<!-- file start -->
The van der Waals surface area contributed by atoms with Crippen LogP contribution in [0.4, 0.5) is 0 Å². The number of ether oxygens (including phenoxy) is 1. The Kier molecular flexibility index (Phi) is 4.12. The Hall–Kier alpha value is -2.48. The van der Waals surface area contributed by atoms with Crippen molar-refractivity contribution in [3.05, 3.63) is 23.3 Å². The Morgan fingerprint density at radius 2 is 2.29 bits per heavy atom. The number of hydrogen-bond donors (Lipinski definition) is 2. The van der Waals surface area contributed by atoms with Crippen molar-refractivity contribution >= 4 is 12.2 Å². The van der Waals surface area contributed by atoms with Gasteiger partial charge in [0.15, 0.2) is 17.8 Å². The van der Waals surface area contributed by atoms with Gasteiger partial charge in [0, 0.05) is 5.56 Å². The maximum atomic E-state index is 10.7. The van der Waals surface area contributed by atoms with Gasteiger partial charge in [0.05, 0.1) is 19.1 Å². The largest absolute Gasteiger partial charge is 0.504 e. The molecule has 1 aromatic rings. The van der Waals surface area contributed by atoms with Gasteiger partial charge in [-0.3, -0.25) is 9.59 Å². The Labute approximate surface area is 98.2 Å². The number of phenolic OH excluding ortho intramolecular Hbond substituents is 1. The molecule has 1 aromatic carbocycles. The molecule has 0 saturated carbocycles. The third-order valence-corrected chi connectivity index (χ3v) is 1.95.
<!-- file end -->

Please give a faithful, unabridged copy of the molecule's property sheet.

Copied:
The van der Waals surface area contributed by atoms with Crippen LogP contribution in [0.4, 0.5) is 0 Å². The number of ether oxygens (including phenoxy) is 1. The Kier molecular flexibility index (Phi) is 4.12. The Hall–Kier alpha value is -2.48. The van der Waals surface area contributed by atoms with Crippen molar-refractivity contribution in [3.05, 3.63) is 23.3 Å². The Morgan fingerprint density at radius 2 is 2.29 bits per heavy atom. The number of hydrogen-bond donors (Lipinski definition) is 2. The van der Waals surface area contributed by atoms with Crippen molar-refractivity contribution >= 4 is 12.2 Å². The van der Waals surface area contributed by atoms with Gasteiger partial charge in [0.15, 0.2) is 17.8 Å². The van der Waals surface area contributed by atoms with Gasteiger partial charge in [0, 0.05) is 5.56 Å². The maximum atomic E-state index is 10.7. The van der Waals surface area contributed by atoms with Gasteiger partial charge in [0.05, 0.1) is 19.1 Å². The largest absolute Gasteiger partial charge is 0.504 e. The molecule has 1 aromatic rings. The van der Waals surface area contributed by atoms with Gasteiger partial charge in [-0.3, -0.25) is 9.59 Å². The Labute approximate surface area is 98.2 Å². The number of phenolic OH excluding ortho intramolecular Hbond substituents is 1. The molecule has 1 aromatic carbocycles. The molecule has 0 saturated carbocycles. The third-order valence-corrected chi connectivity index (χ3v) is 1.95.